Month : November 2015


Small businesses fight against pensions, employee benefits

If you’re an employee looking for more benefits from your company, then you may find yourself at the wrong end of a battle between smaller businesses and the government, according to the latest survey from the Institute of Directors (IoD). 

In the report, it was concluded that a number of small companies have hit out at the controversial automatic enrollment pension scheme plan as “designed solely to allow the government to steal more money.” As such, this handful of organisations with plans to flout the law would impact not on MP ideals, but their workers’ back pockets in later life. One company leader even went so far as to say: “We will not be spending any money doing something that we do not want to do. Catch us if you can.” 

Under laws that took hold in 2012, every employer in the country is obliged to enrol staff into a pension scheme. It requires employees to be the age of 22 or older, and have them earn enough to pay tax. While huge corporations have been subject to this law for the last few years, the scheme is being progressively rolled out to smaller firms over the coming months. 

Employees must contribute one per cent of their income salary, though they’re given tax relief on this; however, employers must put in an additional two per cent. Employees are automatically enrolled, but are allowed to leave a scheme immediately should they see fit. 

Many employees are often unaware of the changes despite the need for companies to inform them of the change, though new attitudes in light of the credit crisis have led to many people changing arrangements for themselves and their families, from taking out regular and junior ISAs to confiding their savings in a private pension, responding to the low interest rates of recent years. 

However, the IoD flagged the fact that attitudes to flout the law are forthcoming from a small pocket of members, branding it “a worrying development”, and one that shows how “not all employers are coming quietly”. 

Commenting on the development, the IoD continued: “We cannot infer from these comments that such attitudes will be widespread, but the research gives a sense that as employers – and particularly small employers – start to comprehend the enormity of the task in front of them, hostility to automatic enrolment, as opposed to grudging reluctance, might increase.” 


IR35 Explained

If you run, manage or own your own company then you will have more than likely heard about the ‘IR35’ legislation, and if you haven’t you should have. At ClearSky Accounting, as an accountancy expert, we’ve outlined everything you need to know about IR35.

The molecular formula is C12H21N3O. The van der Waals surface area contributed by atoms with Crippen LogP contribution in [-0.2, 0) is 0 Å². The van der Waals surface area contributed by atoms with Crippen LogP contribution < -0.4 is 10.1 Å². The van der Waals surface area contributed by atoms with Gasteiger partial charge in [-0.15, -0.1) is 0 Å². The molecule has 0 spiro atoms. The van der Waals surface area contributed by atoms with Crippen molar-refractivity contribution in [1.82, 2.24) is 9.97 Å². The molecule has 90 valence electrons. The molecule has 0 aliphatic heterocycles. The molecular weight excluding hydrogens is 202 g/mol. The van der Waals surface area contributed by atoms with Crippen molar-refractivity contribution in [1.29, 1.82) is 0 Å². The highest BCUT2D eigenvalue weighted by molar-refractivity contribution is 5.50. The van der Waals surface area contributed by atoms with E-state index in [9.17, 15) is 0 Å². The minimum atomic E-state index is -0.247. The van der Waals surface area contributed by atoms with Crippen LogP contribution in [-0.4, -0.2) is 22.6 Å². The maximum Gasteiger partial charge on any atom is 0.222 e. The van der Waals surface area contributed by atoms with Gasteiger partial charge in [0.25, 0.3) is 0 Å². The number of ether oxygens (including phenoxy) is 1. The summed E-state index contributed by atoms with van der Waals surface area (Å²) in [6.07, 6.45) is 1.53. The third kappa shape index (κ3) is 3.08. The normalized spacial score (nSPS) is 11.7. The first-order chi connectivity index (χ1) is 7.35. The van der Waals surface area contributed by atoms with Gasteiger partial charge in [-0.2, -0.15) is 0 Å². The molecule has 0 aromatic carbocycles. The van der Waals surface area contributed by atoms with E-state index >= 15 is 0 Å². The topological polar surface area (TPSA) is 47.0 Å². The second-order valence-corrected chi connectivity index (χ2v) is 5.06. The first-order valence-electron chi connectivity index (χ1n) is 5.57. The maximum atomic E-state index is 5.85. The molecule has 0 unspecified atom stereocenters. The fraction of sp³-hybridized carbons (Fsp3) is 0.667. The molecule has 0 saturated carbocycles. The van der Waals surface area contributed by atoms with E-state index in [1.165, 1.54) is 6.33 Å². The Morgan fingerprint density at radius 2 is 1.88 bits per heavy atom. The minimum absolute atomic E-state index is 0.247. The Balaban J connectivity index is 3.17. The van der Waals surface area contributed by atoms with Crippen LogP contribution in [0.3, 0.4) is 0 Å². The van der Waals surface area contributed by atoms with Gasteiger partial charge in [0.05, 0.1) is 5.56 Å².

What is IR35?

The IR35, so called after the Inland Revenue (now Her Majesties Revenue & Customs) press release number 35 of that year, is ‘Intermediaries Legislation’ introduced to ensure companies working through intermediary companies, such as personal service companies, are paying the appropriate tax.

Why was it introduced?

According to HMRC:

“The aim of the legislation is to eliminate the avoidance of tax and National Insurance Contributions (NICs) through the use of intermediaries, such as Personal Service Companies or partnerships, in circumstances where an individual worker would otherwise –

  • For tax purposes, be regarded as an employee of the client; and
  • For NICs purposes, be regarded as employed in employed earner’s employment by the client.”

Before the introduction of the legislation, individuals were able to avoid paying tax as an employee when receiving payments for services and only paying NIC in the Class 1 bracket by providing them via an intermediary.

Who does IR35 cover?

The IR35 is not aimed at any industry in particular however is does apply to you and your company if you provided services to a clients via an intermediary company (usually a services company or a partnership).

In short, if you provide services to a client, via an intermediary or under an arrangement involving a third party, and the situation is such that if these services were provided directly to the client you would be considered (for tax purposes) as an employee of the client, then you are required to pay tax within the IR35 bracket.

What happens if I ignore the legislation?

If it is found that you have not followed the proper protocol and ignored the legislation then measures will be taken to ensure that you pay the appropriate tax and NIC, and interest and penalties may be added on top.

Click here for more information on IR35 and how to avoid any penalties or charges.  

Author Bio: Leah Jarratt is a regular guest writer for ClearSky Acounting, your accountancy expert.